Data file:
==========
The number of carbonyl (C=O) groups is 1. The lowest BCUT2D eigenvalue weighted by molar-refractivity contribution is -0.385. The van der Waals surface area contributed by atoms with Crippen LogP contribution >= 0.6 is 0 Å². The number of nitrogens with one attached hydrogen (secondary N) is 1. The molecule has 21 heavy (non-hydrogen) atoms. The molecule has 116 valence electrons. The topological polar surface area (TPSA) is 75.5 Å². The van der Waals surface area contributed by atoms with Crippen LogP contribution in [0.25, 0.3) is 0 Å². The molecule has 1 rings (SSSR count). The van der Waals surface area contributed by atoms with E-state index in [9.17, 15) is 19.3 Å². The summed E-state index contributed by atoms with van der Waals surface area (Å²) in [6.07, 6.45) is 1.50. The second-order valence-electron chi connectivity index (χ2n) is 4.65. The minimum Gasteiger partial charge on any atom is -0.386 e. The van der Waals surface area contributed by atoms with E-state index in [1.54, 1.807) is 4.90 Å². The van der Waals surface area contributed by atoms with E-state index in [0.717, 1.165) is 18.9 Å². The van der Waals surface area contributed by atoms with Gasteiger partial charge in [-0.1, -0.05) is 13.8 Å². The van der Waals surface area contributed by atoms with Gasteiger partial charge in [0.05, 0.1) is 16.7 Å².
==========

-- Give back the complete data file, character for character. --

The number of carbonyl (C=O) groups is 1. The lowest BCUT2D eigenvalue weighted by molar-refractivity contribution is -0.385. The van der Waals surface area contributed by atoms with Crippen LogP contribution >= 0.6 is 0 Å². The number of nitrogens with one attached hydrogen (secondary N) is 1. The molecule has 21 heavy (non-hydrogen) atoms. The molecule has 116 valence electrons. The topological polar surface area (TPSA) is 75.5 Å². The van der Waals surface area contributed by atoms with Crippen LogP contribution in [0.25, 0.3) is 0 Å². The molecule has 1 rings (SSSR count). The van der Waals surface area contributed by atoms with E-state index in [9.17, 15) is 19.3 Å². The summed E-state index contributed by atoms with van der Waals surface area (Å²) in [6.07, 6.45) is 1.50. The second-order valence-electron chi connectivity index (χ2n) is 4.65. The minimum Gasteiger partial charge on any atom is -0.386 e. The van der Waals surface area contributed by atoms with E-state index in [1.54, 1.807) is 4.90 Å². The van der Waals surface area contributed by atoms with E-state index in [0.717, 1.165) is 18.9 Å². The van der Waals surface area contributed by atoms with Gasteiger partial charge in [-0.1, -0.05) is 13.8 Å². The van der Waals surface area contributed by atoms with Gasteiger partial charge in [0.05, 0.1) is 16.7 Å².